TM2 Henry Breault (1923)

The President of the United States in the name of The Congress takes pleasure in presenting the MEDAL OF HONOR to
for service as set forth in the following CITATION:

Torpedoman Second Class Henry Breault, USN (center) receives the Medal of Honor from President Calvin Coolidge, in ceremonies at the White House, Washington, D.C., on 8 March 1924. Captain Adolphus Andrews, Presidential Naval Aide, is at left. Breault was awarded the Medal of Honor for “heroism and devotion to duty” during the sinking of USS O-5 (SS-66) on 28 October 1923. U.S. Naval Historical Center Photograph.

Henry Breault was born in Putnam, Connecticut, on 14 October 1900. He enlisted in the British Royal Navy at sixteen years of age and, after serving under the White Ensign for four years, joined the U.S. Navy. On 28 October 1923 Torpedoman 2nd Class Breault was a member of the crew of USS O-5 (SS-66) when that submarine was sunk in a collision. Though he could have escaped, Breault chose to assist a shipmate, and remained inside the sunken submarine until both were rescued more than a day later. For his “heroism and devotion to duty” on this occasion, Henry Breault was awarded the Medal of Honor. Following twenty years of U.S. Navy service, Henry Breault became ill with a heart condition. He died at the Naval Hospital at Newport, Rhode Island, on 4 December 1941.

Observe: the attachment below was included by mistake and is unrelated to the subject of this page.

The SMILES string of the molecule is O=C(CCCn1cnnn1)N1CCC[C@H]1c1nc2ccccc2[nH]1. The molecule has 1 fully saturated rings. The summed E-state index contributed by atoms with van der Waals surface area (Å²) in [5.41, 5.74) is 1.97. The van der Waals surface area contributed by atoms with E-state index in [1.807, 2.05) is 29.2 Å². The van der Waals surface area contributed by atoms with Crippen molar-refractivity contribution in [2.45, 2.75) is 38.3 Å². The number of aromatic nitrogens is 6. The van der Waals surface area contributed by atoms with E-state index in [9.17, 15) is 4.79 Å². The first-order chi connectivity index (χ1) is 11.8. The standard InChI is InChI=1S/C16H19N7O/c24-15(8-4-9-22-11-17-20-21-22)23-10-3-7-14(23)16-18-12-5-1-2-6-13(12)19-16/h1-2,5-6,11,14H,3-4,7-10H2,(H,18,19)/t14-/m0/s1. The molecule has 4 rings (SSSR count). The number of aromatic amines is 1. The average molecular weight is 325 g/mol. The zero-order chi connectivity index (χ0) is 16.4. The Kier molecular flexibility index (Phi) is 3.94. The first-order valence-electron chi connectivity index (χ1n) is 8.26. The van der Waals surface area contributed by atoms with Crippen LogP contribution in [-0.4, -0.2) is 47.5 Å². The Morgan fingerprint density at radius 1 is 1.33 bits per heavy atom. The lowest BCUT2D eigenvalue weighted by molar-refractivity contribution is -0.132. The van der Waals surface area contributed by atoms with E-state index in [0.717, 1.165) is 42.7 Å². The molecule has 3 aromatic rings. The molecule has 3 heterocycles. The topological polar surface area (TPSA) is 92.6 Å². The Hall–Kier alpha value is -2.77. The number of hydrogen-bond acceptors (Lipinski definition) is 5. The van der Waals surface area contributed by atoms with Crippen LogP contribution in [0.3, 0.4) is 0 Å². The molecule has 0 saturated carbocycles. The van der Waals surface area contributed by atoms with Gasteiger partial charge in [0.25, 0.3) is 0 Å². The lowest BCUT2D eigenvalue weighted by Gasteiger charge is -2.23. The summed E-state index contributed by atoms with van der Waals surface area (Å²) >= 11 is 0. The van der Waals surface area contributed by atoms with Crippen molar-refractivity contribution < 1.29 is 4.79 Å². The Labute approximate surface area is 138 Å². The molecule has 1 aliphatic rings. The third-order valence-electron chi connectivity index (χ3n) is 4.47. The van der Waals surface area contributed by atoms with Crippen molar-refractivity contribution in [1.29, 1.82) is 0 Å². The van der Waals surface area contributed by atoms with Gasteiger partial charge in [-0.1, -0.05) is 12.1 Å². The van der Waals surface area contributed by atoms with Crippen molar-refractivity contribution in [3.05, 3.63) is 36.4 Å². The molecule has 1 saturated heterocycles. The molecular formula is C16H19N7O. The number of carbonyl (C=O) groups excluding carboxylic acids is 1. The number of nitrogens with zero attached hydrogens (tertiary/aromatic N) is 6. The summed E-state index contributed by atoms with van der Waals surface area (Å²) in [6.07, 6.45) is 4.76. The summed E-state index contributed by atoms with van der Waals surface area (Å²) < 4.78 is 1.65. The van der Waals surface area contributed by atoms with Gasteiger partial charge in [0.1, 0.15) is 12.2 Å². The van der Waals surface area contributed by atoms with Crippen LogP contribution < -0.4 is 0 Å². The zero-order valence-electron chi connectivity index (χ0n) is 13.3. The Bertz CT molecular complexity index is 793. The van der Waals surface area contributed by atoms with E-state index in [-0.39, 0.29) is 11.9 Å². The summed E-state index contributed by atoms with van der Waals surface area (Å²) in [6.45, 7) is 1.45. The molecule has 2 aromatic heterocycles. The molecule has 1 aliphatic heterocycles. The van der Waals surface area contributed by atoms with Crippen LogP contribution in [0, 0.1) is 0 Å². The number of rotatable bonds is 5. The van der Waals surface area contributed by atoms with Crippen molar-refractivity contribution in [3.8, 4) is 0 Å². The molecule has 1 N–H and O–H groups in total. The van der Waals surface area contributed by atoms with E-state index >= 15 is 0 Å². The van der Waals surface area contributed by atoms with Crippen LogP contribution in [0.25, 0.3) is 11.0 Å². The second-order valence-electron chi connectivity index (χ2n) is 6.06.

A head and shoulders photograph of TM2 Henry Breault, showing him wearing the Medal of Honor at the time it was presented to him in March 1924, was published in the February 1972 issue of the magazine “U.S. Naval Institute Proceedings”, with an article by Captain Julius Grigore, Jr., USNR, entitled “The O-5 is Down!”. The photograph, on page 59 of the magazine, shows TM2 Breault looking directly at the camera. He is wearing a blue uniform jumper with a “flat hat”. This image is credited to “The Baltimore Sun” newspaper.